San Joaquin County health officials enlisted the aid of the Civilian Conservation Corps to remove brush along local streams to reduce mosquito producing stagnant water.
The San Joaquin County Board of Supervisors and residents of the City of Lodi formed the Northern San Joaquin County Mosquito Abatement District in 1945 pictured below. The District uses techniques and materials gleaned from WWII to control mosquitoes capable of spreading malaria.
A second district, the San Joaquin Mosquito Abatement District, was formed for Stockton and the southern portion of the county in 1955. Mosquito-borne St. Louis encephalitis and Western equine encephalomyelitis outbreaks are experienced in California, and there are many human and equine cases in San Joaquin County between 1952 and 1957.
In response to fiscal cutbacks from Proposition 13 in 1978, the governing bodies of the two mosquito abatement districts agreed to consolidate and form the San Joaquin County Mosquito Abatement District in 1980. The consolidated district provided services to all citizens and visitors of the San Joaquin County from a centralized location and staff.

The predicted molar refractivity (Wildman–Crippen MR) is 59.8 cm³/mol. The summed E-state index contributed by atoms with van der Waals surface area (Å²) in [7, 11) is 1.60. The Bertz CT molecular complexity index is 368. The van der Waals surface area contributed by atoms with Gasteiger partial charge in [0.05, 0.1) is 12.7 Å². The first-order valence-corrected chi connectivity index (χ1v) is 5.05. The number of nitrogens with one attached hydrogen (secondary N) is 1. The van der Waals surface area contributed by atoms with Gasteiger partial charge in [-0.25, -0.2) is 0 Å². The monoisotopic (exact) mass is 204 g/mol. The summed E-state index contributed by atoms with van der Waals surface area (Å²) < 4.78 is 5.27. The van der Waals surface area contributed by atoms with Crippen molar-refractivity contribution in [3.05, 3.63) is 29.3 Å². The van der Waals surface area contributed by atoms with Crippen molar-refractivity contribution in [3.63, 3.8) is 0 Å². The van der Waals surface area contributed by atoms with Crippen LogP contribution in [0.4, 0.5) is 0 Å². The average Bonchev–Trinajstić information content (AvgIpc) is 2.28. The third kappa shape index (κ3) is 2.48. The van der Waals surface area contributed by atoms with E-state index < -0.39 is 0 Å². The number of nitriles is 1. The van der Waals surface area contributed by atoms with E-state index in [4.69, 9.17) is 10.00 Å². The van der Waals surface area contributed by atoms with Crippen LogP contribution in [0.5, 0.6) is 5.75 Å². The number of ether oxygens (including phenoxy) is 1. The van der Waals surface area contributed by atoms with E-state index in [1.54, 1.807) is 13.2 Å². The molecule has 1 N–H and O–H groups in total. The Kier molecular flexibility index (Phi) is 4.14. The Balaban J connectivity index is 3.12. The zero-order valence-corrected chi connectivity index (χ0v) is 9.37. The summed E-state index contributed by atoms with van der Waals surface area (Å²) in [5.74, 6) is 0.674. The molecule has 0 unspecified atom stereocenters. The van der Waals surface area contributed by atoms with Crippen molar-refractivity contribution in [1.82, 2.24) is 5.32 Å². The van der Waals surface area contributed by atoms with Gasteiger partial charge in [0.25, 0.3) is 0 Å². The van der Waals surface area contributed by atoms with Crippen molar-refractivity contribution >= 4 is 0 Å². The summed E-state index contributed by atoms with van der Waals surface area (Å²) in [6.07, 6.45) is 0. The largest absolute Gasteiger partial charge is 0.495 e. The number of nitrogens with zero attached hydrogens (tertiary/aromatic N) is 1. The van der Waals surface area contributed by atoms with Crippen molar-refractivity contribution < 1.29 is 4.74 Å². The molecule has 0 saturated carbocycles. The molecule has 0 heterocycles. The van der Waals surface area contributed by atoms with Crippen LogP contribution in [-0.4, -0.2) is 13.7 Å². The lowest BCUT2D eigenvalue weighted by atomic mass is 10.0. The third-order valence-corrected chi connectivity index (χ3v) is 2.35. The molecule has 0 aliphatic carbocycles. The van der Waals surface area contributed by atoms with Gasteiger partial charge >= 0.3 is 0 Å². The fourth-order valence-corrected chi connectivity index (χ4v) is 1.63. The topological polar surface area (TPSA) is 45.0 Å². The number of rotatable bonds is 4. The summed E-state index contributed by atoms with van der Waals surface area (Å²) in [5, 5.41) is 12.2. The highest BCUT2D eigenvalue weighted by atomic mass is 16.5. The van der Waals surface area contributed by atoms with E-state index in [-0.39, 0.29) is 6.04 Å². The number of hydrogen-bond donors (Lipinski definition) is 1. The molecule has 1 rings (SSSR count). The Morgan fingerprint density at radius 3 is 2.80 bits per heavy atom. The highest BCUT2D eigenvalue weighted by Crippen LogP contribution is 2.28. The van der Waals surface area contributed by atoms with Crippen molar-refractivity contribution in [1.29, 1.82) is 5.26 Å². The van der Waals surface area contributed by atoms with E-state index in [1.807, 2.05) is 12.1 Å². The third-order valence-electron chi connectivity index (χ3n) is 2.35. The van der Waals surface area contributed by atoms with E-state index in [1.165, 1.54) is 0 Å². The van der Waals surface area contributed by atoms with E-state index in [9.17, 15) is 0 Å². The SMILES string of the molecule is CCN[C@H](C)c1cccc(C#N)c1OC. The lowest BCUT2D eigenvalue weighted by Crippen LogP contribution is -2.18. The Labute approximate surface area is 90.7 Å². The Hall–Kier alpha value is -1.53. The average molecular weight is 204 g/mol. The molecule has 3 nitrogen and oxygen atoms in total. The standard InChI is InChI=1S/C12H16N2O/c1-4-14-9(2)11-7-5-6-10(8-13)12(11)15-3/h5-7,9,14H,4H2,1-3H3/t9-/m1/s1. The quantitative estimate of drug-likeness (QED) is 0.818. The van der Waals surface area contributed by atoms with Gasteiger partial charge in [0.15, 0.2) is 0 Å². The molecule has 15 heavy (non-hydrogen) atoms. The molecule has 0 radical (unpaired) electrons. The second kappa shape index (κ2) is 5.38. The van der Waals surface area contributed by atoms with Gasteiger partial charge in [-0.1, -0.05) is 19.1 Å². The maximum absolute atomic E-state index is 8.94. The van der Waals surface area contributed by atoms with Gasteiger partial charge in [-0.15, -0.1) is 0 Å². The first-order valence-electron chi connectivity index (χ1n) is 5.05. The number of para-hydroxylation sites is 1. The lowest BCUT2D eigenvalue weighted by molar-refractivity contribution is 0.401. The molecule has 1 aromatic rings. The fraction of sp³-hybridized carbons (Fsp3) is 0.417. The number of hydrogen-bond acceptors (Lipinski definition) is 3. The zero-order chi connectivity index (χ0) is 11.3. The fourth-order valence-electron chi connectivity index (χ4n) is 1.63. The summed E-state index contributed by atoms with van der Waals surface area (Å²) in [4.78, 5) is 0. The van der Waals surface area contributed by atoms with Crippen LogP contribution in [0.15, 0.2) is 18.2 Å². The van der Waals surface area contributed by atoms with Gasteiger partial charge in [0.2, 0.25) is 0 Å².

The District expanded its mission in 1993 to include the surveillance and emergency control of other vectors, including ticks and feral bees. To reflect the newly adopted tasks, the District changes its name to "San Joaquin County Mosquito and Vector Control District". Mosquito-borne Western equine encephalitis was detected in adult mosquitoes and sentinel chickens for several years between 1993 and 1996, but fortunately there were no human or equine infections. Mosquito-borne West Nile virus was detected in New York in 1999, and the District anticipated the spread to California in coming years.
West Nile virus is detected in California in 2003, and in San Joaquin County in 2004. The District responded to West Nile virus epidemic conditions in 2005, 2006, 2007, 2008, 2012, 2013, 2014, 2015, 2016, 2017 and 2018.